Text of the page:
*Bone spurs on the top of the midfoot area
*Plantar Fasciitis (heel pain)
*Mild Achilles Tendonitis
*Osteoarthritis of any forefoot of midfoot joints
*Rheumatoid Arthritis (check with your podiatrist)
*Mild Hypermobility (wear with a dress orthotic)
*Mild Over-Pronation (wear with a dress orthotic) 
*Recovered from a previous Lisfranc's Injury (check with your podiatrist)
*Metatarsalgia
*Mild Achilles Tendonitis

*This shoe is not recommended for patients with: 
*Narrow feet
*Severe Bunions
*Severe Hammertoes
*Severe Tailor's Bunions
*Severe Hypermobility
*Severe Over-Pronation
*Diabetics 
*Peripheral Neuropathy (nerve damage)
*Peripheral Arterial Disease (poor circulation)
*History of foot ulcerations
*Charcot Foot


For more information, check out these articles on my blog (using the search box): 
"My Feet Hurt: Top 10 Things to do to Alleviate Foot pain today" and 
"Shoe Recommendations for patient's recovering from Lisfranc's Injuries."

I hope this was helpful and I thank you for reading the blog! If you have any suggestions of excellent shoes to review, I would love to hear from you. 

Have a great day!

Dr. Cathleen A. McCarthy

:)


9 comments:

Michele said...

I have noticed that many of the newer Danskos are more flexible. It seems that the company is aiming for fashion at expense of comfort. I have a pair of Sanita Professional shoes that I have been very pleased with. What are your thoughts on Sanita shoes?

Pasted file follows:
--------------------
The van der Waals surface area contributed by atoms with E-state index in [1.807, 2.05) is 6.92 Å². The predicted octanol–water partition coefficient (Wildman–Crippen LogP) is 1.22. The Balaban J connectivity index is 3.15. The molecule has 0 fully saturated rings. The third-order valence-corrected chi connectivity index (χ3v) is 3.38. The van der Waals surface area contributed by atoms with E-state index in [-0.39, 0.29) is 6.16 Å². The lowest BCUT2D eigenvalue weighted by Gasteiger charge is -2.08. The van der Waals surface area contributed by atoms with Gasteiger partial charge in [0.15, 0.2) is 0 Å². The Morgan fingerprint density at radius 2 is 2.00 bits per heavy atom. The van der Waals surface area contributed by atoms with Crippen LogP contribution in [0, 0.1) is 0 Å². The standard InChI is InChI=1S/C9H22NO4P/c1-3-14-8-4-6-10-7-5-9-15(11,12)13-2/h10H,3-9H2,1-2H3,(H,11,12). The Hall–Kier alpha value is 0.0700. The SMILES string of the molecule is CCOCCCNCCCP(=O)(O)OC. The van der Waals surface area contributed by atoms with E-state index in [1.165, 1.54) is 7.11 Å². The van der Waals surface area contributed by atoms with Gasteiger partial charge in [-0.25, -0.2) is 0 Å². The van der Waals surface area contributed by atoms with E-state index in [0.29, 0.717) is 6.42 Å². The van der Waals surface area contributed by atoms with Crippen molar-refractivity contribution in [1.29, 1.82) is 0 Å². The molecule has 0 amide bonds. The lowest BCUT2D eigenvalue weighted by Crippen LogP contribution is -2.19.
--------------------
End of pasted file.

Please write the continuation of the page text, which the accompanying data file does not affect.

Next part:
Anonymous said...

Hello! I am looking for a great dress shoe that is black, with simple design (per company requirements), can be walked in for hours as I am a tour guide that needs to have professional shoes. They must be made of polishable leather material. I also tend to not do well with heels. What would you recommend for me?

Joey Constanza said...

I've heard a bit about these shoes. My wife has been having foot problems for a while now, yet she refuses to go to the doctor about it. I'll see about getting some of these shoes for here and see if they make a difference. If not, then I will for sure take her to the doctors. http://www.allaboutfeet.com.au

Quin Trent said...

I had no idea that podiatrists did reviews on shoes that were great and comfortable for people to wear. This is one of those things that people really need to look into and pay attention to. Now that I know that these shoes are comfortable dress shoes that I can wear that won't hurt my feet at the end of the day, I am going to have to look into getting myself a pair.
http://www.walkwithoutpain.com.au

Andrea said...